With a little planning, you can slash your grocery bills without decreasing the amount or quality of the foods you buy. Many grocery stores make their profits off shoppers who don’t compare prices or wait for sales, which is often all you have to do to trim your food spending. You don’t need to be a super coupon saver, drive around town to multiple grocery stores, or set aside a room in your house to stockpile canned goods.
It’s the Math
While it might not seem like saving 60 cents on a can of green beans is worth your time, it’s not the 60 cents you’re saving that matters – it’s the 25 or 35 or 50 percent you save that adds up when you buy thousands of items during the year. If you can save $100 month on groceries, that’s more than $1,400 each year (if you carry those charges on your credit card for a year at a 20 percent APR). Put that in your 401(k) and with your employer match, you just
added roughly $3,000 to your retirement account (including the interest you earn). And you can do this without eating rice and beans every day!
Add Frozen and Canned Fruits and Vegetables
Fresh fruits and veggies are healthy and taste great, especially when you’re cooking a favorite meal. But are they really more nutritious than canned or frozen? Nope. The vitamins don’t fall out of veggies when you put them in a can. Freezing fruits and vegetables doesn’t kill the healthy nutrients they contain. Having canned and frozen veggies around the house also means you’ll probably eat them more often and throw out less food – think about how often you toss out fresh items you buy because they go bad before you can finish them.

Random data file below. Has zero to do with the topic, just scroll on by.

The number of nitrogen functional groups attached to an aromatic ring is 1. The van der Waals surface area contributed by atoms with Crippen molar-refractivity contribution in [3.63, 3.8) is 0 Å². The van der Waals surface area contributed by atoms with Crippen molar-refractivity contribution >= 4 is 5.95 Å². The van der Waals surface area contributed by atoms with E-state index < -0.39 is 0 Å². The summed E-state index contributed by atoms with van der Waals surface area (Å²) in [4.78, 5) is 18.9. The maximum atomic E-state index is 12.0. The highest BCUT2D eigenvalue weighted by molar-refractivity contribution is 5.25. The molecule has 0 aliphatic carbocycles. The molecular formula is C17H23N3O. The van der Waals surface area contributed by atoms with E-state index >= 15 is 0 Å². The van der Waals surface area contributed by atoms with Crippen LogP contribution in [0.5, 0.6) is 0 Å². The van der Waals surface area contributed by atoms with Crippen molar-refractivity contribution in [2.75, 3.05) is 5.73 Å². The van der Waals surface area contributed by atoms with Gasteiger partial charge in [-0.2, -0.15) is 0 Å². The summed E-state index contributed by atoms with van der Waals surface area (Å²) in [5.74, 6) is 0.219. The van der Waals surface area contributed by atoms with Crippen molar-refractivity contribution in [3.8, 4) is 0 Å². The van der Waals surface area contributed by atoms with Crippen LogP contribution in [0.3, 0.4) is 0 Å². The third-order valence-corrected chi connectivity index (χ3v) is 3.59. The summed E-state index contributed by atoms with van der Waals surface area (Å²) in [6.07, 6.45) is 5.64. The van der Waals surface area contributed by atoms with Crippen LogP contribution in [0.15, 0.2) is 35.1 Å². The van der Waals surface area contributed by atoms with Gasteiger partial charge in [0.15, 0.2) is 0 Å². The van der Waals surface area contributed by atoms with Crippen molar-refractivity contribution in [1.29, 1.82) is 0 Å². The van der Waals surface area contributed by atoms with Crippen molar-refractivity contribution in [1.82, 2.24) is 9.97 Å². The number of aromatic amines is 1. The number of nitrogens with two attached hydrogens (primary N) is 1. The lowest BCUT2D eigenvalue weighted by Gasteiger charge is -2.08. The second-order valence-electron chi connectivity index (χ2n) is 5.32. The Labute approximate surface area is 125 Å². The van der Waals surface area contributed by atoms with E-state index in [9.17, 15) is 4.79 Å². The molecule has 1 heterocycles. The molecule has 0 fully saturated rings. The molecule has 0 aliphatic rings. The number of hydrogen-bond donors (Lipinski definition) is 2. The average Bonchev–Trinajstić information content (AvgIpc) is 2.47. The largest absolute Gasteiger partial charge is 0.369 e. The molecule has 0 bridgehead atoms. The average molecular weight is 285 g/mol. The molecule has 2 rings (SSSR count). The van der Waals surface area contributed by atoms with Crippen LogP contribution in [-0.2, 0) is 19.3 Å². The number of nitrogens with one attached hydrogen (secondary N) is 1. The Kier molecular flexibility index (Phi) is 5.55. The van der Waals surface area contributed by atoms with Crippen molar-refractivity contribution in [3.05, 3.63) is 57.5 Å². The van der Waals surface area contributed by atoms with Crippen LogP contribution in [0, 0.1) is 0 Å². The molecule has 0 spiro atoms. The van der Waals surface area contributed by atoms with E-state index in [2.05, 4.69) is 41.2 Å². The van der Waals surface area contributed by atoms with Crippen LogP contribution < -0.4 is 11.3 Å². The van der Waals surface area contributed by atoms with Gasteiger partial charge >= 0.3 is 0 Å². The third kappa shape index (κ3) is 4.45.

Have you Tried the House Brands?
Seriously. Some generic and house brand are as tasty or better than national brands that cost two to five times more. Can you really taste the difference between a box of generic pasta and a name brand package of spaghetti? What about cake mix? Do I even have to talk about toilet paper? And who do you think makes generics and house brands? It’s often the same companies that make them for the Big Boys. Start adding a few generics and house brands to your shopping cart on your next trip if you already don’t, to break the ice. Once you’re good with buying generics, you’ll be amazed at how many of the items you buy on a regular basis are available for one-half to two-thirds less than name brands.
Avoid the Pink Tax
Why do women pay more for shampoo, deodorant, razors and soap than men? Because a) marketers have convinced us that these products really are different, and b) women don’t check the prices on men’s products and vice versa, so many people don’t know this is happening. By some estimates, women can save more than $1,000 each year by purchasing generic or “male” versions of many personal care products.
Do A Little Bulk Buying
You don’t have to make your basement look like a fallout shelter to do some smart bulk buying. Write a list of the staples you buy on a regular basis, try to determine how may cans or boxes you buy each year, and wait until these items are on sale or you have coupons for them. If you eat two cans of soup each month, wait until soup is half price and buy 24 cans. Why buy bar soap, peanut butter or paper towels five or six times a year at full price? Check the use-by dates on items you bulk buy, and tack on an extra six months or one year to determine the realistic shelf life.